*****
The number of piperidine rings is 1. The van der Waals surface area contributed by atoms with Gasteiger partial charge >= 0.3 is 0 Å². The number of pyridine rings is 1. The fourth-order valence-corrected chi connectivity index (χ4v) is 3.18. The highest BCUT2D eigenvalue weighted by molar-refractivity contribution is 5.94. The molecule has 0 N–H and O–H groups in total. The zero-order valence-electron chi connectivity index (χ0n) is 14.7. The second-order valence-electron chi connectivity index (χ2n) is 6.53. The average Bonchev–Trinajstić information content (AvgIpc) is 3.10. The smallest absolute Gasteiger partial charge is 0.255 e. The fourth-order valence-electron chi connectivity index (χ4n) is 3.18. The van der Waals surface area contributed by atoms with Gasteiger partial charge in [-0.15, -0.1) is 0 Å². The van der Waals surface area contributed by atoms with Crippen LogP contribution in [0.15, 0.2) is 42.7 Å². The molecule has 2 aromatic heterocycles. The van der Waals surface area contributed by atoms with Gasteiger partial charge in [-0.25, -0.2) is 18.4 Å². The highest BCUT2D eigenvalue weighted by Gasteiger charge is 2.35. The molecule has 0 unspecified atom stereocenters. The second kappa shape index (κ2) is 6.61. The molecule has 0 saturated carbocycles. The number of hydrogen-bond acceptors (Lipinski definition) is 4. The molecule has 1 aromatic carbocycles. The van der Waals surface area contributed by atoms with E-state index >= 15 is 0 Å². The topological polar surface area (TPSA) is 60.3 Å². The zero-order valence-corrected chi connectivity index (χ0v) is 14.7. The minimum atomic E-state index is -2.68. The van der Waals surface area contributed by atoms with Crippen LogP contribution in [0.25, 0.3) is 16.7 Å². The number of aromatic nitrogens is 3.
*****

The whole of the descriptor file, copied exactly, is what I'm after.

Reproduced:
The number of piperidine rings is 1. The van der Waals surface area contributed by atoms with Gasteiger partial charge >= 0.3 is 0 Å². The number of pyridine rings is 1. The fourth-order valence-corrected chi connectivity index (χ4v) is 3.18. The highest BCUT2D eigenvalue weighted by molar-refractivity contribution is 5.94. The molecule has 0 N–H and O–H groups in total. The zero-order valence-electron chi connectivity index (χ0n) is 14.7. The second-order valence-electron chi connectivity index (χ2n) is 6.53. The average Bonchev–Trinajstić information content (AvgIpc) is 3.10. The smallest absolute Gasteiger partial charge is 0.255 e. The fourth-order valence-electron chi connectivity index (χ4n) is 3.18. The van der Waals surface area contributed by atoms with Gasteiger partial charge in [-0.15, -0.1) is 0 Å². The van der Waals surface area contributed by atoms with Crippen LogP contribution in [0.15, 0.2) is 42.7 Å². The molecule has 2 aromatic heterocycles. The van der Waals surface area contributed by atoms with Gasteiger partial charge in [-0.25, -0.2) is 18.4 Å². The highest BCUT2D eigenvalue weighted by Gasteiger charge is 2.35. The molecule has 0 unspecified atom stereocenters. The second kappa shape index (κ2) is 6.61. The molecule has 0 saturated carbocycles. The number of hydrogen-bond acceptors (Lipinski definition) is 4. The molecule has 1 aromatic carbocycles. The van der Waals surface area contributed by atoms with E-state index >= 15 is 0 Å². The topological polar surface area (TPSA) is 60.3 Å². The zero-order valence-corrected chi connectivity index (χ0v) is 14.7. The minimum atomic E-state index is -2.68. The van der Waals surface area contributed by atoms with Crippen LogP contribution in [0.25, 0.3) is 16.7 Å². The number of aromatic nitrogens is 3.